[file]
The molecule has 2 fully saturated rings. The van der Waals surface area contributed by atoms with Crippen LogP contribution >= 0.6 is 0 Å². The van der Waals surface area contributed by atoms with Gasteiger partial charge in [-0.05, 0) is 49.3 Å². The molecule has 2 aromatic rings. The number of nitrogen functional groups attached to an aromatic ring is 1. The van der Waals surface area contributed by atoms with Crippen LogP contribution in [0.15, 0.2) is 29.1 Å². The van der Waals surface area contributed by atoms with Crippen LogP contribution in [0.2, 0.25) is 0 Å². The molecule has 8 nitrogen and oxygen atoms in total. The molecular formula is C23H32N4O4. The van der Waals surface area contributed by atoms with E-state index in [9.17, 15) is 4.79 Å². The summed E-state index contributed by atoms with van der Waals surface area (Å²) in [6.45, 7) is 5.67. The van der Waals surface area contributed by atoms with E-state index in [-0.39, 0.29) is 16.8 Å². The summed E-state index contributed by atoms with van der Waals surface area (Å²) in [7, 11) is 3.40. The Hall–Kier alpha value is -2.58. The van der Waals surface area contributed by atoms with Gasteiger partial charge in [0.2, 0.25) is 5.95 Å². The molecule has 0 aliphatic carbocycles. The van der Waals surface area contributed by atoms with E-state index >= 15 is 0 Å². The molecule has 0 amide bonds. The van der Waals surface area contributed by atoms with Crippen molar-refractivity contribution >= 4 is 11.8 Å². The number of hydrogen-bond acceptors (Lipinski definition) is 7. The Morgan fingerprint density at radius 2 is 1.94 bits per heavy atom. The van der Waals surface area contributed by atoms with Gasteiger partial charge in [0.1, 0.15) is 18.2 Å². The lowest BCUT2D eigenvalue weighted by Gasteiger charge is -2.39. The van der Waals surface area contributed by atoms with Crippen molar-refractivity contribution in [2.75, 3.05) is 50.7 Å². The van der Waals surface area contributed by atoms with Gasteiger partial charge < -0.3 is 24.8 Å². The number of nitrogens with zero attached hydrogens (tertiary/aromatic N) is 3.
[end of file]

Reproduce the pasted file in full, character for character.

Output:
The molecule has 2 fully saturated rings. The van der Waals surface area contributed by atoms with Crippen LogP contribution >= 0.6 is 0 Å². The van der Waals surface area contributed by atoms with Gasteiger partial charge in [-0.05, 0) is 49.3 Å². The molecule has 2 aromatic rings. The number of nitrogen functional groups attached to an aromatic ring is 1. The van der Waals surface area contributed by atoms with Crippen LogP contribution in [0.15, 0.2) is 29.1 Å². The van der Waals surface area contributed by atoms with Crippen LogP contribution in [0.2, 0.25) is 0 Å². The molecule has 8 nitrogen and oxygen atoms in total. The molecular formula is C23H32N4O4. The van der Waals surface area contributed by atoms with E-state index in [9.17, 15) is 4.79 Å². The summed E-state index contributed by atoms with van der Waals surface area (Å²) in [6.45, 7) is 5.67. The van der Waals surface area contributed by atoms with E-state index in [-0.39, 0.29) is 16.8 Å². The summed E-state index contributed by atoms with van der Waals surface area (Å²) in [7, 11) is 3.40. The Hall–Kier alpha value is -2.58. The van der Waals surface area contributed by atoms with Gasteiger partial charge in [0.2, 0.25) is 5.95 Å². The molecule has 0 aliphatic carbocycles. The van der Waals surface area contributed by atoms with E-state index >= 15 is 0 Å². The molecule has 0 amide bonds. The van der Waals surface area contributed by atoms with Crippen molar-refractivity contribution >= 4 is 11.8 Å². The number of hydrogen-bond acceptors (Lipinski definition) is 7. The Morgan fingerprint density at radius 2 is 1.94 bits per heavy atom. The van der Waals surface area contributed by atoms with Gasteiger partial charge in [0.1, 0.15) is 18.2 Å². The lowest BCUT2D eigenvalue weighted by Gasteiger charge is -2.39. The van der Waals surface area contributed by atoms with Crippen molar-refractivity contribution in [2.75, 3.05) is 50.7 Å². The van der Waals surface area contributed by atoms with Gasteiger partial charge < -0.3 is 24.8 Å². The number of nitrogens with zero attached hydrogens (tertiary/aromatic N) is 3.